— Deborah
  19. 19. November 22, 2009 4:14 am Link

    This will be a big loss to us. Bill Moyers and his Journal are a national treasure. The mainstream media will not face the truth as his program does nor will they discuss the important issues. Sorry to see NOW (which had been his program with David Brancaccio) end as well.

    — M. Lewis
  20. 20. November 22, 2009 5:29 am Link

    Bill Moyers is the absolute best! Where will we ever find such clarity and integrity again? He has been a tremendous role model for all journalist for so many years.

    — Kay Winter
  21. 21. November 22, 2009 9:13 am Link

    Moyer’s recent program airing the Johnson tapes about Vietnam really focused for me the current Afganistan debate. I hope someone of power in Washington was listening. This program is a good example of Moyer’s value to the public discussion. He will be missed.

    — Margo Hicks
  22. 22. November 22, 2009 10:35 am Link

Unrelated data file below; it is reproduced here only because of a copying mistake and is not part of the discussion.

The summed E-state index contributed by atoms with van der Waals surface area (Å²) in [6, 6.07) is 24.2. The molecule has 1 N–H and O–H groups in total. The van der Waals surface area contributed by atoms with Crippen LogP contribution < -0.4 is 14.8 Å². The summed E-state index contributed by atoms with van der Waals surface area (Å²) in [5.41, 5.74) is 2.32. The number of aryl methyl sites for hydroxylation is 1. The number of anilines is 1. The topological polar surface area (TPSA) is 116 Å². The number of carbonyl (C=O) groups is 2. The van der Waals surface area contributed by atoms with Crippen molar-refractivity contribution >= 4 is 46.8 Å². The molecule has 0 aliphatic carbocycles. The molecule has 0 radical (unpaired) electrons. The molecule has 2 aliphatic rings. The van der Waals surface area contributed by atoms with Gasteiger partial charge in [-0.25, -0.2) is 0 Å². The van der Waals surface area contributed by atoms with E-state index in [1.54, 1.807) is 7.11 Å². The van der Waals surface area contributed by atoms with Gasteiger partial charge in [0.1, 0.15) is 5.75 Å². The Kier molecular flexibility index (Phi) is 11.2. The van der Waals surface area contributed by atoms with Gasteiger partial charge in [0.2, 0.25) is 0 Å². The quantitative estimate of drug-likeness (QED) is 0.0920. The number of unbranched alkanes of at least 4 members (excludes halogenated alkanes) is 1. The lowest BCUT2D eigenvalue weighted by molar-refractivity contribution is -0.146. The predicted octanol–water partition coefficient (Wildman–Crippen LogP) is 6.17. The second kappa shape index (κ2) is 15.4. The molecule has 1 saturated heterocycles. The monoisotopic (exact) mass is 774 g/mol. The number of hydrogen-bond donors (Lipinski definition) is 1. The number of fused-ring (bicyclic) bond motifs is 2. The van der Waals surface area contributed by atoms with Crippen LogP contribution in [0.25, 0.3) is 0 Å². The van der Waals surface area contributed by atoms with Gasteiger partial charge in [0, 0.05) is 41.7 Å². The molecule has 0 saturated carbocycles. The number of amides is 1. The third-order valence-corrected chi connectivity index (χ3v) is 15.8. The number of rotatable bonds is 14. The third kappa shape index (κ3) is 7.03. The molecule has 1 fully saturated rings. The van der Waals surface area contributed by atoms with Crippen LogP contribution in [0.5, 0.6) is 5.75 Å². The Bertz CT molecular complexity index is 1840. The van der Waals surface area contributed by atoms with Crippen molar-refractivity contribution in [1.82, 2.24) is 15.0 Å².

Moyers’ voice of reason in a morass of half-truthed-tabloided reality will leave a void that can not immediately be filled. He was truly the last man on the public airwaves pushing for an honest social contract government which protects its people. Whether you were liberal, conservative, or independent this is a loss to all those who truly believe in the promise of America.

    — Joshua Krupitsky
  23. 23. November 22, 2009 10:37 am Link

    I am so sorry to hear that. I wish him all the best.

    — Effi
  24. 24. November 22, 2009 1:40 pm Link

    A true advocate for the TRUTH, nothing more and nothing less. He strives to give us the facts, without an agenda and leaves it to us to decide. Will definitely be missed.

    — Gerald Hanano
  25. 25. November 22, 2009 2:08 pm Link

    I hope David Broncaccio at least continues his work at PBS in some form. As for Moyers, he will be sorely missed.

    — Ishmael Daro